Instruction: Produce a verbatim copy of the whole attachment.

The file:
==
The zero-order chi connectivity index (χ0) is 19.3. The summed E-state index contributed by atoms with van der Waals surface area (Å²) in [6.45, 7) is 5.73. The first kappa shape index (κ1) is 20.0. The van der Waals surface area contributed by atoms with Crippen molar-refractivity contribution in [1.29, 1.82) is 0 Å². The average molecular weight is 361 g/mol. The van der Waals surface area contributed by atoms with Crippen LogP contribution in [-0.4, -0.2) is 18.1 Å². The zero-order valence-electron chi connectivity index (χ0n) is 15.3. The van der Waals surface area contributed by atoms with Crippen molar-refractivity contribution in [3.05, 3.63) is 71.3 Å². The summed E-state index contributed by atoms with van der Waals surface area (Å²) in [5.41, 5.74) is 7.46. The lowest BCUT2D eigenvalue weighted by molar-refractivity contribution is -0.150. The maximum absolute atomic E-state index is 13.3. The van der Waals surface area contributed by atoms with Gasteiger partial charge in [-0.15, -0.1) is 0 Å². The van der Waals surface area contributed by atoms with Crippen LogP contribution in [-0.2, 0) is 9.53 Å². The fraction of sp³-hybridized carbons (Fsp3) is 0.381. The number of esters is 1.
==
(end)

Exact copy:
The zero-order chi connectivity index (χ0) is 19.3. The summed E-state index contributed by atoms with van der Waals surface area (Å²) in [6.45, 7) is 5.73. The first kappa shape index (κ1) is 20.0. The van der Waals surface area contributed by atoms with Crippen molar-refractivity contribution in [1.29, 1.82) is 0 Å². The average molecular weight is 361 g/mol. The van der Waals surface area contributed by atoms with Crippen LogP contribution in [-0.4, -0.2) is 18.1 Å². The zero-order valence-electron chi connectivity index (χ0n) is 15.3. The van der Waals surface area contributed by atoms with Crippen molar-refractivity contribution in [3.05, 3.63) is 71.3 Å². The summed E-state index contributed by atoms with van der Waals surface area (Å²) in [5.41, 5.74) is 7.46. The lowest BCUT2D eigenvalue weighted by molar-refractivity contribution is -0.150. The maximum absolute atomic E-state index is 13.3. The van der Waals surface area contributed by atoms with Gasteiger partial charge in [-0.15, -0.1) is 0 Å². The van der Waals surface area contributed by atoms with Crippen LogP contribution in [-0.2, 0) is 9.53 Å². The fraction of sp³-hybridized carbons (Fsp3) is 0.381. The number of esters is 1.